A few weeks back I posted a list of services I used heavily, and my password manager, LastPass was the most worrying in the list.. both because of how accustomed to it I was, and due to it’s proprietary nature. It is with some relief that I can now remove that from my list of concerns. Say hello to Clipperz.

Clipperz may be like LastPass superficially: both are zero-knowledge online password managers where the encryption happens on the client side and only encrypted data is stored and sync’d on the server. The similarities end there.

Clipperz is committed to Free software, and their code is open source and available to any one who wants to self host. Passwords are stored in ‘cards’, and auto login is provided by setting up ‘Direct Logins’ for each card. Since the scrambled password is easy to copy and paste from the card itself, I don’t use the Direct Logins feature much.

An offline version allows you to download the entire database in a self contained html file, which is useful for backups and rare offline moments.

Clipperz is now accepting registrations through Bitcoin only, in an effort to further anonymize the service. I signed up when they were still a free service, and have still not started experimenting with Bitcoin. The developers — a couple of friendly guys in Italy — were nice enough to help me with it.

All in all, it is a pleasure to see such a useful, well built tool from such nice, principled folks.



The folks at the Guardian released a Firefox addon recently. Called Collusion, it silently tracks third party sites that track users across multiple sites. I’ve run it for something like two days so far, and its depressing how I’ve littered my trail all over the web. The UI is very nicely done, and highlighting an icon shows all the sites it connects to and greys out the rest.

Related articles

Enhanced by Zemanta

5 reasons why DuckDuckGo is an awesome search engine

I’ve been using DuckDuckGo for awhile now and I’ve found some great things about it. Here are 5 reasons why it’s amazing:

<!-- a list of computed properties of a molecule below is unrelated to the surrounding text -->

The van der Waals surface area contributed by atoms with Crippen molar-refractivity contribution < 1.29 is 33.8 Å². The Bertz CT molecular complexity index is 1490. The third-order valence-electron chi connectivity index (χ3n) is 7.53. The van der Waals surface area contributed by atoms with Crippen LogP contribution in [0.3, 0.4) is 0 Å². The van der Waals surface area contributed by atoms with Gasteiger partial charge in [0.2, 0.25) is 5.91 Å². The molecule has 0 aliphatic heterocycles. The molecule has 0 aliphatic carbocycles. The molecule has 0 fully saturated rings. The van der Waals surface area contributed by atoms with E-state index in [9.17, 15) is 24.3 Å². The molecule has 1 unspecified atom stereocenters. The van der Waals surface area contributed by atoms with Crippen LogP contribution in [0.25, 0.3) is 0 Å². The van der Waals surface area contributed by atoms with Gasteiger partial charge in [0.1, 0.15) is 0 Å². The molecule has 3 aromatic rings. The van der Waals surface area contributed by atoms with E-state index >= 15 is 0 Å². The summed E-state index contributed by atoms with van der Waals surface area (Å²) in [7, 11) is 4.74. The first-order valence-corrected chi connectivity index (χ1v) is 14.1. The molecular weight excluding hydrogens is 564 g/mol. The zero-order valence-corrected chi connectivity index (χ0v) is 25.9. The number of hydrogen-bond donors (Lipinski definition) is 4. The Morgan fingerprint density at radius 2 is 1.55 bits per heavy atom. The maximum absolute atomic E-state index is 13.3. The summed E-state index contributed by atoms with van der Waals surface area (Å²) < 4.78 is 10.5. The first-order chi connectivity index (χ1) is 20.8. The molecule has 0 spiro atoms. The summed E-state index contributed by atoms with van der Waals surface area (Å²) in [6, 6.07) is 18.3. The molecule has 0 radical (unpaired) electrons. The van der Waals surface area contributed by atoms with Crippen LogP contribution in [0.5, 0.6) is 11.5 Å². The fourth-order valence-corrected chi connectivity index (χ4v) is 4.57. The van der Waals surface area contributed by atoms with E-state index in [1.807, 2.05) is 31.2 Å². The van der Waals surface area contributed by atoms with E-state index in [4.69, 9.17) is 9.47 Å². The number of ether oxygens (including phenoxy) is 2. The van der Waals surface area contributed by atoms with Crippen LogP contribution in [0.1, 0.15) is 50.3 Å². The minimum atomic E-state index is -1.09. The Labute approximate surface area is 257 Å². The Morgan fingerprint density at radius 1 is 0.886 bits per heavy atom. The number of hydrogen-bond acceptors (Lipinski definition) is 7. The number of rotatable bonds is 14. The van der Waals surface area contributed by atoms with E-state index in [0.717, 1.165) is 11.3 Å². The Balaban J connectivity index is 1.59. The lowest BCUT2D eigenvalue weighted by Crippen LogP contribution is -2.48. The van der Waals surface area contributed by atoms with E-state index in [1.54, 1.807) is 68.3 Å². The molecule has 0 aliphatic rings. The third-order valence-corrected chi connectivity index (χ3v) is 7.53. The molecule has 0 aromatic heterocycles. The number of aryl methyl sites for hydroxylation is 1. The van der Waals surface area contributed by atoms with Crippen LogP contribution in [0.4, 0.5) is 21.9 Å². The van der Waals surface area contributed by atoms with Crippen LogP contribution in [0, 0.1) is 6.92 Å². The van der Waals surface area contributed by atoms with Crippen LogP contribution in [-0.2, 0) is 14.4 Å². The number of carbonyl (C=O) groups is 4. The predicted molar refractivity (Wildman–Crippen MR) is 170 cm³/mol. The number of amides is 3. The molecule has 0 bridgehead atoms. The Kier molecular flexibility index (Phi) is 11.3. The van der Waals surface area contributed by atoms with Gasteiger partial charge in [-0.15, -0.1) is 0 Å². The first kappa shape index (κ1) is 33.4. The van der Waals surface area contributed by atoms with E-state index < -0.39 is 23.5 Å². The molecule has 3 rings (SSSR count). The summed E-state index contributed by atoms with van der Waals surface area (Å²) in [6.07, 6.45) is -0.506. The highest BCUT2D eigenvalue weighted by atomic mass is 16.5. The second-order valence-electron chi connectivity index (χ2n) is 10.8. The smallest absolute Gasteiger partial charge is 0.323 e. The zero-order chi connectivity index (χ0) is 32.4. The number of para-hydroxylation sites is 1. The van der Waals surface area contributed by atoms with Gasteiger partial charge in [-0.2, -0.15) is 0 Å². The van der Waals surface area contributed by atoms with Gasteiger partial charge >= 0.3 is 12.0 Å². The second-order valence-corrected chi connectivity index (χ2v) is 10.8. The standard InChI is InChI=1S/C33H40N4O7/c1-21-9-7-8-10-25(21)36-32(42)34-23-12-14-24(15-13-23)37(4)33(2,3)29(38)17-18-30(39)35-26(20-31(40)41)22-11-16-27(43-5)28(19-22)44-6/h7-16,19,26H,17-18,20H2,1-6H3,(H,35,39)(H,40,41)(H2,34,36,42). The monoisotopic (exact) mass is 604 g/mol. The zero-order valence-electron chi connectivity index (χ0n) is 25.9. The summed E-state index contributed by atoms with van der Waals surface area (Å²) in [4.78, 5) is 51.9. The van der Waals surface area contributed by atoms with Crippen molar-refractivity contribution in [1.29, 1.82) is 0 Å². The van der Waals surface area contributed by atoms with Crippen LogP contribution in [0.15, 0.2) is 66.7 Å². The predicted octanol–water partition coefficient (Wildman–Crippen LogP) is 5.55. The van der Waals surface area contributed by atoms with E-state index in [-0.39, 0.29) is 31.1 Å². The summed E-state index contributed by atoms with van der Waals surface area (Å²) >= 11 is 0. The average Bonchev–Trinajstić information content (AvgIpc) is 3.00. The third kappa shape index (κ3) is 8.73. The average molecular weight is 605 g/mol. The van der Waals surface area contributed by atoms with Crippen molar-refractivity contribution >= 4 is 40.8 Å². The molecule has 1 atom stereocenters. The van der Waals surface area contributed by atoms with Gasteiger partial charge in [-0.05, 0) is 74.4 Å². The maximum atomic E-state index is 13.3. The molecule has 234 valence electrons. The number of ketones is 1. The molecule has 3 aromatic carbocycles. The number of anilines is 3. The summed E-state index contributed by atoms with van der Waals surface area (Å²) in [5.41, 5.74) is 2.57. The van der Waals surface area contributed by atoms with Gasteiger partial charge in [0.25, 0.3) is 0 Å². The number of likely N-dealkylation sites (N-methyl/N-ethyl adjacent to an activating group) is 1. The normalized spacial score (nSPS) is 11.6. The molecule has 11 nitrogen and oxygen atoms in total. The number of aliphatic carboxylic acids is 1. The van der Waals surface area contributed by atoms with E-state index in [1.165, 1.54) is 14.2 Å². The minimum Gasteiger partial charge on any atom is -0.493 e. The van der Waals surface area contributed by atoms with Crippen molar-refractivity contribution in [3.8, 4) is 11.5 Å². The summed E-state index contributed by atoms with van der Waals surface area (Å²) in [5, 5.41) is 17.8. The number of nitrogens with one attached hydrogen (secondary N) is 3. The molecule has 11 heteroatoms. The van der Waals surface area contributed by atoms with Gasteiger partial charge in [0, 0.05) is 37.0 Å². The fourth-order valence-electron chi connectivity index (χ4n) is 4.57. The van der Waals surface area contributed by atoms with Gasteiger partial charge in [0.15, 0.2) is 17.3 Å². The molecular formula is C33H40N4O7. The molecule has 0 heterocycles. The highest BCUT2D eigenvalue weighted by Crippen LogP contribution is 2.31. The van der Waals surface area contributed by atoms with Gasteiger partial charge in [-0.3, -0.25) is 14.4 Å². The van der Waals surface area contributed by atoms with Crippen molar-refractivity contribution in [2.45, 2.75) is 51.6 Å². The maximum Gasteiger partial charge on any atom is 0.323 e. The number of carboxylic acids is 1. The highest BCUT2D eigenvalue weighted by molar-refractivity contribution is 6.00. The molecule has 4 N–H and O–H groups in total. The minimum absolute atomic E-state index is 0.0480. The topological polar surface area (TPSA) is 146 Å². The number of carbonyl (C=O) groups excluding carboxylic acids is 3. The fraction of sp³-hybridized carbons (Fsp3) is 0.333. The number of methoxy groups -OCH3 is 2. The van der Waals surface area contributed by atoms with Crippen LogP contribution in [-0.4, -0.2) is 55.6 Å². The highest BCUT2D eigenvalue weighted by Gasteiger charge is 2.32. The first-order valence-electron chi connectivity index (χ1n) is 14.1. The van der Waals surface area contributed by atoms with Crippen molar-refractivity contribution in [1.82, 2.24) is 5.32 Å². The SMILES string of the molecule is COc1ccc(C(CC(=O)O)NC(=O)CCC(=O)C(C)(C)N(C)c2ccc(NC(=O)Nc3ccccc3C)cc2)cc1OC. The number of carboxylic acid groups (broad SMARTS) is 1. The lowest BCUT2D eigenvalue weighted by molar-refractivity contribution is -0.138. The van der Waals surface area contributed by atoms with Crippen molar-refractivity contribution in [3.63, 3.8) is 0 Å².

1. Awesome infobox: This is the tiny box that’s the first thing you see in your search results. It usually links to the wikipedia page if one exists, and provides a one-line summary of your search term. This works surprisingly well sometimes. For instance, I wanted an Emacs function to rename both a buffer and it’s associated file. I badly need this because I write these posts as filename.txt.draft, and then need to rename it to filename.txt so that Blosxom shows it as a post. This is what DDG showed me when I searched for it (above).
  • !Bang: This is a great idea, implemented comprehensively. In short, keywords prefixed by a ! are redirected to a specific site. e.g. !w and !hn send your search queries to wikipedia and respectively.
  • Privacy: This is so obvious it ought to be the very first point. They’ve created a couple of nice illustrated explanations on how they don’t Bubble or Track their users.
  • They have a chatbot that you can send your search queries to, directly. Add and try it out for yourself. Here is what it looks like (pic2 above, until I can figure out Blogger’s attachment quirks)
  • Their ‘I’m Feeling Lucky’ option is called ‘I’m Feeling Ducky’ 🙂